Jeopardy! Battle of the Decades involves the most-successful Jeopardy! contestants ever. The most bone-crushingly excellent trivia masters living in our humble nation.
So: Final Jeopardy! Category: Supreme Court Decisions. Clue: “On Dec. 20, 1956 the Court’s ruling on Browder v. Gayle went into effect, bringing an end to this 381-day event.”
Now, you and I immediately think: Okay, Browder v. Gayle doesn’t mean much to me… But: 381-day event concluding in December, 1956? Easy. What is the Montgomery Bus Boycott?
Admittedly, the clue could have read, ‘The event that made Rosa Parks famous.’ Then all three of the blistering geniuses probably would have written the correct response. But, as it was, none of them got it! Three of the most mind-like-a-steel-trap people in America, and none of them wrote down the correct response!
I was beside myself. We Americans may be smart and use our iPhones dextrously. But we do not know any real history. We do not know the details that make it interesting.
For over a year, they walked, carpooled, hitched to work. Through all weathers. For over a year, Dr. King hung tight, insisting with an iron will that his people continue to find a way other than the bus–through a year’s worth of dark, doubtful nights, with the burden of all their hardships laying upon him.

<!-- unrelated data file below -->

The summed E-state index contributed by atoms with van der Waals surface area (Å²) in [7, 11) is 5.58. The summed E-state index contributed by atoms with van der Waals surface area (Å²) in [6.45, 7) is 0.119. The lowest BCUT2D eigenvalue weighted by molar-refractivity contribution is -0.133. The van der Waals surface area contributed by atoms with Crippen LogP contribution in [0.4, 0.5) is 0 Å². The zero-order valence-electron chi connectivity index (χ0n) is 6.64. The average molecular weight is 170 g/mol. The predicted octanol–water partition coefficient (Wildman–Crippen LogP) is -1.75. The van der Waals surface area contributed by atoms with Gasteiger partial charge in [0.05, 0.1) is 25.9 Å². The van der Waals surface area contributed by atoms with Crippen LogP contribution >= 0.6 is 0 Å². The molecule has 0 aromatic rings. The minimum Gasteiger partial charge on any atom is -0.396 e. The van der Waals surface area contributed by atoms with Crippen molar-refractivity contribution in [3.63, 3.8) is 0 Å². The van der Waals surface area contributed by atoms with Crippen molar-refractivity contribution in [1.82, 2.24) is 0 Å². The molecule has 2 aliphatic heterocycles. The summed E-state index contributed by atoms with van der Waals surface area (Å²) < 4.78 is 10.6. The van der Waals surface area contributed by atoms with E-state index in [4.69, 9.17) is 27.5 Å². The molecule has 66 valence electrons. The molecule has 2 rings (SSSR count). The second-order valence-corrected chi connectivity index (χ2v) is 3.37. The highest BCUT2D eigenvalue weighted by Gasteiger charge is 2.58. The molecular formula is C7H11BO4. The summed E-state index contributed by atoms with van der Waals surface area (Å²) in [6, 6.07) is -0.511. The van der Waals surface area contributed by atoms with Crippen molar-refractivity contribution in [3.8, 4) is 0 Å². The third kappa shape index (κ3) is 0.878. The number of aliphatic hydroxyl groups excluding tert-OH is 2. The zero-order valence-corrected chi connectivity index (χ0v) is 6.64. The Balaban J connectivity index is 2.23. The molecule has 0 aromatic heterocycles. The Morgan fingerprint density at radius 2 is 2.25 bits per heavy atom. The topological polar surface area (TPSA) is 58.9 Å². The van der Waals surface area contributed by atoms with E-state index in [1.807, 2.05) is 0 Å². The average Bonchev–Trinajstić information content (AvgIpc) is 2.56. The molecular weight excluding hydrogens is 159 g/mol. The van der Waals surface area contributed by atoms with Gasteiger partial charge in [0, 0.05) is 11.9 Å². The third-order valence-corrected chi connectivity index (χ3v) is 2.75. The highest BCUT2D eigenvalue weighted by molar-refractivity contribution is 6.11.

How can the smartest people in our country not know these crucial details? The Montgomery Bus Boycott easily could have been broken–it appeared to be broken multiple times–and then where would be be? What would have become of ‘the Movement?’ How can we not know the crucial details of our proudest, most genuinely interesting moments?
…In honor of the beginning of the Redskins season, I read Francis Parkman’s book about his time with the Ogillallah Sioux. (Click HERE to read Herman Melville’s review of the book.)
Parkman wanted to grow up to write the history of the American colonists’ interactions with the natives. So, at 23, he took it upon himself to live in a wandering Dahcotah village for the summer of 1846. (Using Parkman’s spellings for the Indian words here.)
The book bears the confusing title The Oregon Trail–which it is not about. But Parkman can write like nobody’s business. He offers an intimate portrayal of his companions. Not exactly sympathetic. But evocative, realistic, and utterly gripping.
These particular prairie Redskins adorned themselves with the body parts of their slain enemies. To attain manhood meant taking someone’s scalp. The warriors treated their multiple squaws like domestic slaves, prone to divorce them on any pretext whatever. In other words, they were tough as hell. And had a worldview somewhat like ISIS.
God forbid that I would ever cheer for a team called the “Washington N***ers.” But the idea that ‘Redskins’ carries similar connotations–that idea cannot withstand any scrutiny of the actual facts of history. The history of the word ‘Redskin’ is completely different. And, these days, the term has no common usage whatsoever.
Except to refer to the most lovable sports franchise in the history of the world!